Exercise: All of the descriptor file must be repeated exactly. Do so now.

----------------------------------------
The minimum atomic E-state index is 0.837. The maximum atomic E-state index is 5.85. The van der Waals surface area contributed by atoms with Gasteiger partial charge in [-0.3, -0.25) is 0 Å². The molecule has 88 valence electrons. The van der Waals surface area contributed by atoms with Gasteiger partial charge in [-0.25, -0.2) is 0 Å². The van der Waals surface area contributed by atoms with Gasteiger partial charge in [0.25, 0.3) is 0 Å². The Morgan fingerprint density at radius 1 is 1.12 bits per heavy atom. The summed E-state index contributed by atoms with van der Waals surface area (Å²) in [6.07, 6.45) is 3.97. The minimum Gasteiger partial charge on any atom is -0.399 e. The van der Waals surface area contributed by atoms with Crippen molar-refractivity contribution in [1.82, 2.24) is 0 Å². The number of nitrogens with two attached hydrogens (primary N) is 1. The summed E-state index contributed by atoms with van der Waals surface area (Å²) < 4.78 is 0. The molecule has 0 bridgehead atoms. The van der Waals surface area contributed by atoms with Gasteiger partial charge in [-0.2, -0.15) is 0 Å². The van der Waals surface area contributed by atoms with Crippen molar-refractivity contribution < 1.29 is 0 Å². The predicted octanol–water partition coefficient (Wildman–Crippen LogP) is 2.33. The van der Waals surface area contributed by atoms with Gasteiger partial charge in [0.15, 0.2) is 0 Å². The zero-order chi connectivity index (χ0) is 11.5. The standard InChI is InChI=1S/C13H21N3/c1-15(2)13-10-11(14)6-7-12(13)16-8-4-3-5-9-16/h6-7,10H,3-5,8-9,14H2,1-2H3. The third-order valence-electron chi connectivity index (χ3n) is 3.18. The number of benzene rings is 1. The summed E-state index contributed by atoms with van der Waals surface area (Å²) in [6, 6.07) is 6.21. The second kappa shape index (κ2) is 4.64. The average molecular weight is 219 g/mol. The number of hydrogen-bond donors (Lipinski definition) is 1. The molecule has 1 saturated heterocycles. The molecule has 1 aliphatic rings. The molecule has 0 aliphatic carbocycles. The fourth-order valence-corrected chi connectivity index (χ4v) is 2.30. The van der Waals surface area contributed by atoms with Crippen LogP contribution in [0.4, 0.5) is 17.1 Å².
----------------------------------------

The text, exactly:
The minimum atomic E-state index is 0.837. The maximum atomic E-state index is 5.85. The van der Waals surface area contributed by atoms with Gasteiger partial charge in [-0.3, -0.25) is 0 Å². The molecule has 88 valence electrons. The van der Waals surface area contributed by atoms with Gasteiger partial charge in [-0.25, -0.2) is 0 Å². The van der Waals surface area contributed by atoms with Gasteiger partial charge in [0.25, 0.3) is 0 Å². The Morgan fingerprint density at radius 1 is 1.12 bits per heavy atom. The summed E-state index contributed by atoms with van der Waals surface area (Å²) in [6.07, 6.45) is 3.97. The minimum Gasteiger partial charge on any atom is -0.399 e. The van der Waals surface area contributed by atoms with Crippen molar-refractivity contribution in [1.82, 2.24) is 0 Å². The number of nitrogens with two attached hydrogens (primary N) is 1. The summed E-state index contributed by atoms with van der Waals surface area (Å²) < 4.78 is 0. The molecule has 0 bridgehead atoms. The van der Waals surface area contributed by atoms with Gasteiger partial charge in [-0.2, -0.15) is 0 Å². The van der Waals surface area contributed by atoms with Crippen molar-refractivity contribution < 1.29 is 0 Å². The predicted octanol–water partition coefficient (Wildman–Crippen LogP) is 2.33. The van der Waals surface area contributed by atoms with Gasteiger partial charge in [0.15, 0.2) is 0 Å². The zero-order chi connectivity index (χ0) is 11.5. The standard InChI is InChI=1S/C13H21N3/c1-15(2)13-10-11(14)6-7-12(13)16-8-4-3-5-9-16/h6-7,10H,3-5,8-9,14H2,1-2H3. The third-order valence-electron chi connectivity index (χ3n) is 3.18. The number of benzene rings is 1. The summed E-state index contributed by atoms with van der Waals surface area (Å²) in [6, 6.07) is 6.21. The second kappa shape index (κ2) is 4.64. The average molecular weight is 219 g/mol. The number of hydrogen-bond donors (Lipinski definition) is 1. The molecule has 1 saturated heterocycles. The molecule has 1 aliphatic rings. The molecule has 0 aliphatic carbocycles. The fourth-order valence-corrected chi connectivity index (χ4v) is 2.30. The van der Waals surface area contributed by atoms with Crippen LogP contribution in [0.4, 0.5) is 17.1 Å².